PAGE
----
the formal summary of the principles,
of Christian faith and Church theologians;
condemn blasphemy as very serious,
even the most serious of all possible sin.

Is blasphemy unforgivable?

Be careful brothers and sisters in Christ.
Some types of blasphemy are unforgivable!
Blasphemy against the Holy Spirit is
spoken of as unforgivable - the eternal sin.

“However, whoever blasphemes
against the holy spirit has no
forgiveness forever, but is guilty
of everlasting sin.” Mark 3: 29.

There is however, dispute over what form
this blasphemy, against the holy spirit may
take; and whether it qualifies as blasphemy
in the conventional sense. So, confusing?

The Lutheran Book of Concord calls blasphemy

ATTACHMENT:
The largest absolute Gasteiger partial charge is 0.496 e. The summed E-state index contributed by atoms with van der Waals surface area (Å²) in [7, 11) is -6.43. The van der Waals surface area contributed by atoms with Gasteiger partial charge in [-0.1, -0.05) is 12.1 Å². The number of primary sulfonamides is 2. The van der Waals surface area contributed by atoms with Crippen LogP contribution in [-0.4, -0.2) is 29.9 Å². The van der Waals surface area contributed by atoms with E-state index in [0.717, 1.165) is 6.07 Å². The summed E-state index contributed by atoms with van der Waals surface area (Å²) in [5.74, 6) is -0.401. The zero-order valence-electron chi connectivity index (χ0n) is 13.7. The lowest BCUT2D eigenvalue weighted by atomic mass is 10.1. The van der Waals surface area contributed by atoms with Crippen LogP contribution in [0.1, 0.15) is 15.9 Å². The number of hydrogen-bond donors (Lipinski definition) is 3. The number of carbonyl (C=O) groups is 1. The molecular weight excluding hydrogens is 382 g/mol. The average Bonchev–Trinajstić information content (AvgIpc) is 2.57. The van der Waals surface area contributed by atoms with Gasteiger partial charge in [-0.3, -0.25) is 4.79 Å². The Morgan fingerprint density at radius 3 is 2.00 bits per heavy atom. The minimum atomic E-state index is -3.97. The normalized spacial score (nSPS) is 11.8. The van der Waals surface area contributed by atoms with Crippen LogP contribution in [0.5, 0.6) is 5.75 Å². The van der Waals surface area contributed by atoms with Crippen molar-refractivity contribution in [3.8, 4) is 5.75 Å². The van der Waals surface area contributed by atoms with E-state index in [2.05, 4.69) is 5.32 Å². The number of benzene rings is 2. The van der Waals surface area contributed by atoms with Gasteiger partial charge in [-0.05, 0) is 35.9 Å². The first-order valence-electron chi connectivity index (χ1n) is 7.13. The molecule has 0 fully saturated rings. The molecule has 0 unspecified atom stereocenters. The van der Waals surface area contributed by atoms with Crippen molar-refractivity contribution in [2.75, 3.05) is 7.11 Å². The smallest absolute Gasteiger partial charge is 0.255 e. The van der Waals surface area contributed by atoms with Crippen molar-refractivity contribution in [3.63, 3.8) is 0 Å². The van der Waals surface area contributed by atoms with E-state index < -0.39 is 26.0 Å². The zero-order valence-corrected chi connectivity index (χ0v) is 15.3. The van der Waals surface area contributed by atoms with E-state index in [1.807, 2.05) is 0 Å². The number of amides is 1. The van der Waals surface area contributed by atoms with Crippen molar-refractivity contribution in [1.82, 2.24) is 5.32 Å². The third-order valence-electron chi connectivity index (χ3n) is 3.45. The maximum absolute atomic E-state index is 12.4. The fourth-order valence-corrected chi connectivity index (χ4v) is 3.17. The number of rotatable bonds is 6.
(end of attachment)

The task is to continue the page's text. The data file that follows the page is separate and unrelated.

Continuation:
the greatest sin that can be outwardly committed”.

The Protestant Heidelberg Catechism declares
no sin is greater or provokes God's wrath more
than the blaspheming of His (Gods) Name”.
For those with questions this confessional document
answers, about 100 questions, about blasphemy.

The Westminster Larger Catechism of the Church

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VI. Giuseppe Caponsacchi

Answer you, Sirs? Do I understand aright?
Have patience! In this sudden smoke from hell,—
So things disguise themselves,—I cannot see
My own hand held thus broad before my face
And know it again. Answer you? Then that means
Tell over twice what I, the first time, told
Six months ago: 't was here, I do believe,
Fronting you same three in this very room,
I stood and told you: yet now no one laughs,
Who then … nay, dear my lords, but laugh you did,